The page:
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    $x = 10; 
    echo $x = 20;


using namespace std;

int main(){

    int x = 10;

    cout << x = 20;

    return 0;


Why in php initialize then ouput in a single line works, in c++ it didnt work?

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You have two lines of PHP. –  jayp Aug 28 '12 at 10:04
echo $x = 20; <-- this is what i mean –  user1628256 Aug 28 '12 at 10:05

4 Answers 4

  • this: cout << x = 20; is not initialization. Initialization is assigning the initial value to a variable, so in your case it is done in the first string: int x = 10;.
  • you have 2 lines in PhP, not one.
  • what happens in C++ happens because of operator precedence.

Operator precedence is basically in what order operators shuold be executed. It's like in math where * and / happen before + and -.

operator<< in C++ has higher precedence than operator=, so it will be executed first, and only then the operator= will take place.

Operator precedence table

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It does work

using namespace std;  

int main(){
      int x = 10;
      cout << (x = 20);
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because precedence of operators differ.

"Precedence of operators is something that we sometimes take for granted, particularly if we are thoroughly familiar and comfortable with the standard precedence rules for the common arithmetic operators. But being too complaisant can put us at some peril, and particularly in a language like C++, which has such a variety of operators, it pays to be on our guard.

As a brief example, note from the table that the input/output operators (>> and <<) have a higher precedence than the relational operators but a lower precedence than the arithmetic operators. This means that a statement like"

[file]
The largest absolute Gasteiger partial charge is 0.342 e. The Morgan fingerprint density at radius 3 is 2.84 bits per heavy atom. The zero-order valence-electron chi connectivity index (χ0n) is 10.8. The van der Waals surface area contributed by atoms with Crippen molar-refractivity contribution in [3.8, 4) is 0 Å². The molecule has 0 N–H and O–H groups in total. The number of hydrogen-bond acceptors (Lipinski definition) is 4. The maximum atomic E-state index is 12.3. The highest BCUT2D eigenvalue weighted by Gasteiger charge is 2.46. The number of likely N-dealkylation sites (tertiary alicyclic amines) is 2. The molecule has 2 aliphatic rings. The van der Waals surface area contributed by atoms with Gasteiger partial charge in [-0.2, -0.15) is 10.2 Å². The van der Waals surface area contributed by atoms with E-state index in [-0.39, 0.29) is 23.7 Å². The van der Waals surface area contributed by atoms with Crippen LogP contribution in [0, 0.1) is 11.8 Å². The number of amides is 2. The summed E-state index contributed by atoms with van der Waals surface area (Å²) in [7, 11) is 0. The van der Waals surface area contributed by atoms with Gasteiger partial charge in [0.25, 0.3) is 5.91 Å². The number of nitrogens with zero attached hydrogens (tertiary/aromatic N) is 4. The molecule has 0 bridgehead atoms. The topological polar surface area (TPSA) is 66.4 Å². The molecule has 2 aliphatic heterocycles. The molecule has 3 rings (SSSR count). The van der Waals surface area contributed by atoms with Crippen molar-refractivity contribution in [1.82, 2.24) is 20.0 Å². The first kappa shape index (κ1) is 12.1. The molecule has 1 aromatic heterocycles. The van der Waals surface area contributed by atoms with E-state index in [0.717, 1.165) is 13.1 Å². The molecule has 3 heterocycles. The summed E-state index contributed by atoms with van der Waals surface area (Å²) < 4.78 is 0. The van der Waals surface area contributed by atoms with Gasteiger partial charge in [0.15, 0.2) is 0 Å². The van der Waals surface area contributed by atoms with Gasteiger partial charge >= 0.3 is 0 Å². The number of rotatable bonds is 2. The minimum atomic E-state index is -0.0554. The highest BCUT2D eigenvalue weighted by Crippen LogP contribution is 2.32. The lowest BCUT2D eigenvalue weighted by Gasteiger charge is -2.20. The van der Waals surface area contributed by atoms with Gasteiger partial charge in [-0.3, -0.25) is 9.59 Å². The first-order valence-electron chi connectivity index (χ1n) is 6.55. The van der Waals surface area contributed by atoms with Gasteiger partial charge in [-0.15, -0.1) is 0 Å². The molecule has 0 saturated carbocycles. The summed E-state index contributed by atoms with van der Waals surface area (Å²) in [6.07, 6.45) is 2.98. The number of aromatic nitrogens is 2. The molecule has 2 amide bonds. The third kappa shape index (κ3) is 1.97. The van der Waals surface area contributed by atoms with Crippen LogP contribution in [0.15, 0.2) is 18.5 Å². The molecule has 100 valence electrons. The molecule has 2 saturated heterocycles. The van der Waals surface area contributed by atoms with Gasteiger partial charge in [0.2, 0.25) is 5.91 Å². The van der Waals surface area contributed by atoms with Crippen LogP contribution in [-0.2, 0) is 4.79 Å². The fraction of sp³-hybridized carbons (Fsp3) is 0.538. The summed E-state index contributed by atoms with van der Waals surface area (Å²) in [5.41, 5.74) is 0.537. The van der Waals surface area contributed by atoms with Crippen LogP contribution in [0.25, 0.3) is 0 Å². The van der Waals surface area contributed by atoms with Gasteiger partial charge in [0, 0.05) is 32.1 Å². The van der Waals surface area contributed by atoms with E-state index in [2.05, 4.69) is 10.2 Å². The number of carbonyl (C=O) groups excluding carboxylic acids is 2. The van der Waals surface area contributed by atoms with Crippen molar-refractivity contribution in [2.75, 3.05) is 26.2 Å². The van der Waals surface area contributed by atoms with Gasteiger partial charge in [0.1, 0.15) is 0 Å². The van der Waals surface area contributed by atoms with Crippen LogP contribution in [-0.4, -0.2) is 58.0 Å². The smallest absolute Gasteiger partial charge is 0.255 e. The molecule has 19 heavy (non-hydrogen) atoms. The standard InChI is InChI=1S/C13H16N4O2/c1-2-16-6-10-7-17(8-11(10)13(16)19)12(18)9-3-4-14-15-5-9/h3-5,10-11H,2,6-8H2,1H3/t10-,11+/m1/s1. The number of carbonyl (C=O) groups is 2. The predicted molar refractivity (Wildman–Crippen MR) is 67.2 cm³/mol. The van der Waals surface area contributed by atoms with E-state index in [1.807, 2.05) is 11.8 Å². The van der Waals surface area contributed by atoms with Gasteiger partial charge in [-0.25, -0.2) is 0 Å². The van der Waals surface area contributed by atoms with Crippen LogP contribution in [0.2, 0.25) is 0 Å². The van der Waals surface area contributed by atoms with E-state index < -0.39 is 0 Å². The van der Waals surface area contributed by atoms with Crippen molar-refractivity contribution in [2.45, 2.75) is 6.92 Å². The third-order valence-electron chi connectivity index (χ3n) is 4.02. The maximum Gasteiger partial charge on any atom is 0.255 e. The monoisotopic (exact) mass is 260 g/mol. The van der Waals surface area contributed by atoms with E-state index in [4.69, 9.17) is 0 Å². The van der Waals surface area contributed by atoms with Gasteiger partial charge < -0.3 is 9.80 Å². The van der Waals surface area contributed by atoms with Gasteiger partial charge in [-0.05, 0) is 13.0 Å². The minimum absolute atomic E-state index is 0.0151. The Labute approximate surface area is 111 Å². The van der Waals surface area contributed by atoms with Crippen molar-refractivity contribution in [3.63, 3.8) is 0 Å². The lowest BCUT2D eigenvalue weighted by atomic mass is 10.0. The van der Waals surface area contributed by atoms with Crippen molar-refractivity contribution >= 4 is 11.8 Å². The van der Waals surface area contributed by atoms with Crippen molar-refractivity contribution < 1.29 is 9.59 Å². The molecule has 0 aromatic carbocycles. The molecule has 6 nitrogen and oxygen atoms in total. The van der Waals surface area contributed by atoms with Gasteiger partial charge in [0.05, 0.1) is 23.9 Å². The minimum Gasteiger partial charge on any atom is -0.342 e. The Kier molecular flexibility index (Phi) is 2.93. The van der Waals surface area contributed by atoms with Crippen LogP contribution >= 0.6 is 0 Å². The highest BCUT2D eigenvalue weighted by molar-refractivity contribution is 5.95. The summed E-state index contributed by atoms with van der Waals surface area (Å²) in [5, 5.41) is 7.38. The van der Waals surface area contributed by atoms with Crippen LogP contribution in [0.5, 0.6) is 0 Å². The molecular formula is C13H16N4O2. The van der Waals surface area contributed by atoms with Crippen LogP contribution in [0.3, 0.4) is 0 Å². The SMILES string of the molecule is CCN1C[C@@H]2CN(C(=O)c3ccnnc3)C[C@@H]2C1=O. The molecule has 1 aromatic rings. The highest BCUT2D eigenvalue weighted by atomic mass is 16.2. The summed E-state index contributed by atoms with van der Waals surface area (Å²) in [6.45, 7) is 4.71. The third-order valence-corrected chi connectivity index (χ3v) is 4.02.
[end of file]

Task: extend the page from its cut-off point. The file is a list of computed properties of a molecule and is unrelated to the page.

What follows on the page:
your c++ code won't compile at all throwing:

a.cpp: In function 'int main()':
a.cpp:6:17: error: no match for 'operator=' in 'std::cout.std::basic_ostream<_CharT, _Traits>::operator<< [with _CharT = char, _Traits = std::char_traits<char>](x) = 20'
/usr/lib/gcc/x86_64-pc-linux-gnu/4.5.3/include/g++-v4/iosfwd:86:11: note: candidate is: std::basic_ostream<char>& std::basic_ostream<char>::operator=(const std::basic_ostream<char>&)

you have to enclose your code in brackets to have it compile. when you do so, you will get the same output as for php.

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I am surprized that it compiles for you because std::cout << x = 20 ; is the same as ( std::cout << x ) = 20, and the result of std::cout << x is not a left value. If you desire, however such initialization, which is a bad idea anyway, you can do std::cout << ( x = 20 ). Please don't do it however. It makes difficult to read the source, and it does not improve performance anyway. Such simple optimization are now done by compilers.

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